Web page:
We hear much about the importance of lowering our cholesterol levels. And it is important to keep our LDL, or bad cholesterol, under control. But increasing our HDL, or good cholesterol, can actually be as important as lowering our LDL.
What are Good and Bad Cholesterol?
HDL and LDL are the lipoproteins which carry cholesterol throughout the blood stream. LDL (known as the bad cholesterol) carries large amounts of cholesterol and triglycerides which stick to the arterial walls and can form blockages. HDL (known as the good cholesterol) carries cholesterol and fats out of the bloodstream to the liver for recycling or removal from the body.
Why is Having a High HDL Cholesterol Level Important?
High levels of HDL seem to protect the heart and blood vessels. The higher your HDL cholesterol, the less LDL cholesterol you’ll have in your blood. If your HDL level is too low, the excess cholesterol in your blood is not being adequately removed and some of it is most likely being deposited along the inner lining of your arteries. HDL cholesterol is also thought to have other protective effects on your heart and blood vessels, including antioxidant, anti-inflammatory and anti-clotting effects.
What Causes HDL to be Low?
Genetic predisposition, lack of exercise, obesity, smoking, elevated triglycerides, diabetes and very high carbohydrate intake can lower HDL.
What Should my HDL be?
According to the American Heart Association, low HDL cholesterol (less than 40 mg/dL for men, less than 50 mg/dL for women) puts you at higher risk for heart disease. An HDL level of 60 mg/dL or higher is most desirable and thought to be beneficial in protecting against heart disease. Even if the total cholesterol and LDL are within the normal range, having a low HDL level by itself is a risk factor for developing heart disease.
How do I Raise my HDL?
For some individuals, medication may be necessary. But for many people, the following simple lifestyle changes can greatly improve HDL levels.
- Exercise. Every little bit counts. Regular aerobic exercise has been shown to increase HDL the best. And the good news is moderate exercise seems to do as much for HDL levels as intense exercise.
- Control Weight. If you are overweight, lowering your weight will often increase your HDL. Losing weight can also help lower your LDL and total cholesterol levels, as well as triglyceride levels.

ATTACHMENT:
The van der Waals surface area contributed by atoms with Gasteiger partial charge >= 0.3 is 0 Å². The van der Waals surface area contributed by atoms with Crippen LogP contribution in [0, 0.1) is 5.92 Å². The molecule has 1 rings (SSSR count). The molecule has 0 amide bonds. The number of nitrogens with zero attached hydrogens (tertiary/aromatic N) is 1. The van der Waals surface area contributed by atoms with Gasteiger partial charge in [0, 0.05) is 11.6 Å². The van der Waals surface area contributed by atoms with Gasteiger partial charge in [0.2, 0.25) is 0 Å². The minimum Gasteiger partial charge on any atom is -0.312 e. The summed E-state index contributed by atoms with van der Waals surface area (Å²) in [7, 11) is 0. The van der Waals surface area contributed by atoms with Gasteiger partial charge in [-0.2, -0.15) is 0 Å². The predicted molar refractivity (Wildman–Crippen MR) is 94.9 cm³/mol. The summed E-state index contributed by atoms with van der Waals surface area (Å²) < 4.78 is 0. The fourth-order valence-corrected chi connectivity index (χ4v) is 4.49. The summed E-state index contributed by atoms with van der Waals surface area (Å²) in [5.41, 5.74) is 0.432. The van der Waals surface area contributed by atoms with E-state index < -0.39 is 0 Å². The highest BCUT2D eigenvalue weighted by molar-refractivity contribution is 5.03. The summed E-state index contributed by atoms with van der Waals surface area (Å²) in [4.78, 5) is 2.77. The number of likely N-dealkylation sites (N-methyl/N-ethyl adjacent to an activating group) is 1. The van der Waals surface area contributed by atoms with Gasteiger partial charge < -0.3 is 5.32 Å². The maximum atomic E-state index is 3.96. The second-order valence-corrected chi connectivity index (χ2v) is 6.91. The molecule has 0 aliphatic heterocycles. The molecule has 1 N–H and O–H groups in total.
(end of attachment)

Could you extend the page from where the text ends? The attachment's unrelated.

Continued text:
- Avoid Smoking. If you smoke, giving up tobacco will improve your HDL level as well as your general health.
- Eat healthy by choosing the better fats. Minimize saturated and trans fats in your diet. Trans fats tend to increase LDL as well as decrease HDL. These are present in many favorite foods like cakes, pies, crackers and cookies. Look for the words “partially hydrogenated vegetable oils” and try to remove these foods from your diet.
- Do eat monounsaturated fats. Try to eat more sources of these good fats, which include olive oil, canola oil, nuts and avocados. Some fats are beneficial in the diet. A diet too low in fats can lower HDL as well as raise triglyceride levels.
- Do eat omega-3 fatty acids. These fats help balance HDL and LDL as well as lower triglycerides. Ground flaxseed, soy foods, certain fatty fish (like salmon, herring, sardines) and walnuts are all good sources of this type of beneficial fat. Increasing your intake of omega-3 is one of the best things you can do for your heart.
- Alcohol (particularly red wine) in moderation has been known to increase HDL level. However, in some people, even light drinking can raise triglycerides. Drinking alcohol also increases such dangers as alcoholism, high blood pressure, obesity, stroke and breast cancer, so talk with your healthcare provider about the benefits and risks of consuming alcohol.
These steps are generally the first line of therapy for raising your HDL level. Take this information to heart! And have your cholesterol levels checked. The American Heart Association recommends all Americans have their total and HDL blood cholesterol levels checked.
American Heart Association